Bitter pill for traditional Chinese medicine
Updated: 2013-11-25 01:48
By Zhang Chunyan in London (China Daily)
"Chinese medicine has also not been included in the UK's medical insurance system. As a result, British people whose incomes have fallen are reluctant to buy Chinese medicines."
The latest proposal will act as a knockout blow to the industry, Mei says. "According to my estimates, there are only 1,000 TCM clinics in the UK now. Most of them may find the going even more tough, especially as they try to cope up with the new standards, registration norms and so on."
Typically a TCM business consists of three parts, acupuncture and associated treatments, herbal medicines and industrially manufactured herbal products. If the MHRA proposal is implemented from next year, it will not affect the sales of loose or individual herbs and other self-made products. But TCM practitioners will be in a fix, Mei says, because they can no longer prescribe time-trusted Chinese medications.
"More than 40 percent of our patients take TCM capsules. If this regulation is implemented, then that section will lose access to their medication.
"A lot of the patients are frequent travelers and find it convenient to carry the medicines with them."
Mei says that although several TCM companies had attempted to complete the registration process, they failed to do so because they did not have the documents and money needed.
"TCM companies want to be licensed in Europe and the UK. But things are not that easy."
A big area of concern for most TCM companies is the mandatory stability studies for end products. Mei says that while these studies are possible for single ingredients or herbs, it is not easy for multi-herbal products.
"TCM companies also need to conduct toxicology tests to get a license. All the necessary tests and arrangements will cost upwards of 1 million pounds ($1.6 million) — and that too for just one TCM product."
Mei, who is also a participant in the MHRA consultations as a stakeholder, says that "although some companies have the money and means to get the stipulated tests done, it is often difficult to satisfy Western authorities on the stability and toxicology test results".
The EU directive was originally drafted in 2004 by MHRA and then proposed to the European Parliament, he says.
The directive stipulates that applicants must provide documents showing the product is not harmful in the specified way it is used, as well as evidence that the product has a 30-year safety record, including 15 years in the EU.
Although it dates back millennia, TCM did not enter the EU market until the mid-1990s. Even then, TCM drugs were largely sold to EU customers as food supplements, rather than as drugs.
Chinese drug makers and importers did not preserve the customs papers from a decade ago, and are thus unable to prove the 15-year use record in European markets.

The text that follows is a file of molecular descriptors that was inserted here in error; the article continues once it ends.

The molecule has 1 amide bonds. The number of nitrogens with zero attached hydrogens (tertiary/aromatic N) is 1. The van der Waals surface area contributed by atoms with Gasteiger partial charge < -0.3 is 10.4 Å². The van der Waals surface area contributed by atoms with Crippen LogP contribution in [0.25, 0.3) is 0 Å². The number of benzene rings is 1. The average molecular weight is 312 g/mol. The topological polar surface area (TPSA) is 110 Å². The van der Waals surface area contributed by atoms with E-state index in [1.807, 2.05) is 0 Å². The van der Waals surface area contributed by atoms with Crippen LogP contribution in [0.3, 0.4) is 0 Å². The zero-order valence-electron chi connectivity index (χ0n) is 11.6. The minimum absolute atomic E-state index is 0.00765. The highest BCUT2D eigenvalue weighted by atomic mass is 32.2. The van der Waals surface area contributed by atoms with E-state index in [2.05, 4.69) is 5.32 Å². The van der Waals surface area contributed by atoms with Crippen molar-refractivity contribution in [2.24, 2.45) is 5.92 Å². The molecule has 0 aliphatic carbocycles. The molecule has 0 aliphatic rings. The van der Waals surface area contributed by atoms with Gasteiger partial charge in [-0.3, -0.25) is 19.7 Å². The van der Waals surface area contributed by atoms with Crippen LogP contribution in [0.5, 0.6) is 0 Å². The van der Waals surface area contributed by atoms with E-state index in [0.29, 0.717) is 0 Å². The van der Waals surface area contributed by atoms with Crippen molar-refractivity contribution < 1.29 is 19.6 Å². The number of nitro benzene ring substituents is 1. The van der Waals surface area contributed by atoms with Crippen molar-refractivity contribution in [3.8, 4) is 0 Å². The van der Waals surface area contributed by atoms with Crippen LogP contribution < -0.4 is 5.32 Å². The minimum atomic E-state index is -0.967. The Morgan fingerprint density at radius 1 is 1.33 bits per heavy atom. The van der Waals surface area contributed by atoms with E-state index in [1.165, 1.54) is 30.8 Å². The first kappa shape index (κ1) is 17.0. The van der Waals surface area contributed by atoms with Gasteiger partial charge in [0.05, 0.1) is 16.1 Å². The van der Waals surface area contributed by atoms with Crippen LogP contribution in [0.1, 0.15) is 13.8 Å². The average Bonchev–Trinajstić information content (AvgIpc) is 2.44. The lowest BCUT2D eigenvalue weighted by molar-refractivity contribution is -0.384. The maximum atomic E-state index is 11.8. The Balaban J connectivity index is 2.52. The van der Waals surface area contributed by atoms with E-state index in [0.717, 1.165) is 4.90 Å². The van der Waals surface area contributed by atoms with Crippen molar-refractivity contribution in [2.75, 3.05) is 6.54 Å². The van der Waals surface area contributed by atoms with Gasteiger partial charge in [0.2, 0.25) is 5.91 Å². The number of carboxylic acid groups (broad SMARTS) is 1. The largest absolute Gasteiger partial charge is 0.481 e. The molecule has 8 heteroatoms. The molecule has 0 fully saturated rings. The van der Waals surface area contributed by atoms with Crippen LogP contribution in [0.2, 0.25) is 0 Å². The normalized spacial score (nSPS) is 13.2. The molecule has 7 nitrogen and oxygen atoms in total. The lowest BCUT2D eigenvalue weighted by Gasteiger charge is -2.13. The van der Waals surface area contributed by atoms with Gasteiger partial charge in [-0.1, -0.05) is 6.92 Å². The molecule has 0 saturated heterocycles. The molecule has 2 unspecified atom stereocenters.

Robert Verkerk, founder of Alliance for Natural Health, an international campaign working in the natural health field, says: "In 2008, the European Commission provided a report on traditional herbal products. In its last paragraph, it indicated that the EU directive was not suitable for traditional medicine systems such as TCM."
The regulation had indicated that it would consider a new framework for traditional products if there was sufficient demand, Verkerk says.
"We have been doing a lot of work with the European Parliament. We created a strong core group of 40 to 50 parliamentarians to canvass support for our cause. However, it is frustrating to note that a change of guard at the top has pushed the whole issue onto the backburner."
However, the predicament of TCM professionals appears in stark contrast to the various government initiatives that encourage and urge them to get registered in Europe.
Various government and public research institutes have frequently encouraged TCM companies and clinics to register by creating expert teams, holding national meetings and publishing EU registration handbooks, according to sources from the China Chamber of Commerce for Import & Export of Medicines and Health Products.
Although the April 30, 2011, deadline has long passed, there were no efforts on the part of the TCM industry to step up the registration process, they say. However, industry sources maintain that the relatively small sales volumes in European markets were a big disincentive for companies to spend huge amounts on product registration.
In 2010, China's TCM exports to the EU were valued at 152 million pounds, accounting for 13 percent of total TCM exports. However, Ma says, the average cost for certifying and registering a TCM consisting of six herbs is about 300,000 pounds.
Ma says he has on several occasions urged TCM practitioners in the UK to jointly petition the MHRA to drop the plan. Mei says: "Personally, I think the MHRA should give us an extension of two more years so that we can sell our stocks."
Part of the problem is that Europe is one of the toughest drug markets to break into because of the stringent rules and regulations on safety.
The TCM industry and practitioners need to understand what is actually happening in both the European and UK laws that affect them, Verkerk says, adding that they also need to be proactive in trying to protect their future.
Although industrially manufactured herbal products are facing problems, TCM clinics are banking on acupuncture, massage and other treatment procedures to further expand in Europe.